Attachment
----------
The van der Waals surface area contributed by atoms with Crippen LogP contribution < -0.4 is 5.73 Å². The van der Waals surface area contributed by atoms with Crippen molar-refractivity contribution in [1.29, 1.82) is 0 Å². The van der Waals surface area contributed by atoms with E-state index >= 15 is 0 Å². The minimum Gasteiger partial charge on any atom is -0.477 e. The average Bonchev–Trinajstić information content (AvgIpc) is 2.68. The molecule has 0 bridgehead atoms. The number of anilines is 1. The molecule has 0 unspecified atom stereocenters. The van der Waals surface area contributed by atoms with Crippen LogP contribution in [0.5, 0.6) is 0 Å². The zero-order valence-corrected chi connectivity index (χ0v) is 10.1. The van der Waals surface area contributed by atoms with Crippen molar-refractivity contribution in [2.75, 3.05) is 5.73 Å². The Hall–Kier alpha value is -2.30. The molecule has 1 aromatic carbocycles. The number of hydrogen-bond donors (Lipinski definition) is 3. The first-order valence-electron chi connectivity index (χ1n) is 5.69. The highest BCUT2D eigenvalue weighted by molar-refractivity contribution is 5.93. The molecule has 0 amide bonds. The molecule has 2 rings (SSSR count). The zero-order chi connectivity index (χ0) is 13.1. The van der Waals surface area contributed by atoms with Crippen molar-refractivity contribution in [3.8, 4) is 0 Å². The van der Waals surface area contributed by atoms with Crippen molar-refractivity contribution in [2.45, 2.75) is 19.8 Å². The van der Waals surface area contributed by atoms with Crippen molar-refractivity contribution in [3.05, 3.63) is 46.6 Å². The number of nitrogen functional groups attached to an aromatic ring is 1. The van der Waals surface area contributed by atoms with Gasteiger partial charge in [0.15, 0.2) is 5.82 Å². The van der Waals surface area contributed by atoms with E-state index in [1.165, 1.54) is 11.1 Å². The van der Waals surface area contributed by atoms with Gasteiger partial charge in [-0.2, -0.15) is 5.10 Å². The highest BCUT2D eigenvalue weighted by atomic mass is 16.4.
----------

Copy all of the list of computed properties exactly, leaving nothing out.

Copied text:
The van der Waals surface area contributed by atoms with Crippen LogP contribution < -0.4 is 5.73 Å². The van der Waals surface area contributed by atoms with Crippen molar-refractivity contribution in [1.29, 1.82) is 0 Å². The van der Waals surface area contributed by atoms with E-state index >= 15 is 0 Å². The minimum Gasteiger partial charge on any atom is -0.477 e. The average Bonchev–Trinajstić information content (AvgIpc) is 2.68. The molecule has 0 bridgehead atoms. The number of anilines is 1. The molecule has 0 unspecified atom stereocenters. The van der Waals surface area contributed by atoms with Crippen LogP contribution in [0.5, 0.6) is 0 Å². The zero-order valence-corrected chi connectivity index (χ0v) is 10.1. The van der Waals surface area contributed by atoms with Crippen molar-refractivity contribution in [2.75, 3.05) is 5.73 Å². The Hall–Kier alpha value is -2.30. The molecule has 1 aromatic carbocycles. The number of hydrogen-bond donors (Lipinski definition) is 3. The first-order valence-electron chi connectivity index (χ1n) is 5.69. The highest BCUT2D eigenvalue weighted by molar-refractivity contribution is 5.93. The molecule has 0 amide bonds. The molecule has 2 rings (SSSR count). The zero-order chi connectivity index (χ0) is 13.1. The van der Waals surface area contributed by atoms with Crippen molar-refractivity contribution in [3.8, 4) is 0 Å². The van der Waals surface area contributed by atoms with Crippen molar-refractivity contribution in [2.45, 2.75) is 19.8 Å². The van der Waals surface area contributed by atoms with Crippen molar-refractivity contribution in [3.05, 3.63) is 46.6 Å². The number of nitrogen functional groups attached to an aromatic ring is 1. The van der Waals surface area contributed by atoms with Gasteiger partial charge in [0.15, 0.2) is 5.82 Å². The van der Waals surface area contributed by atoms with E-state index in [1.165, 1.54) is 11.1 Å². The van der Waals surface area contributed by atoms with Gasteiger partial charge in [-0.2, -0.15) is 5.10 Å². The highest BCUT2D eigenvalue weighted by atomic mass is 16.4.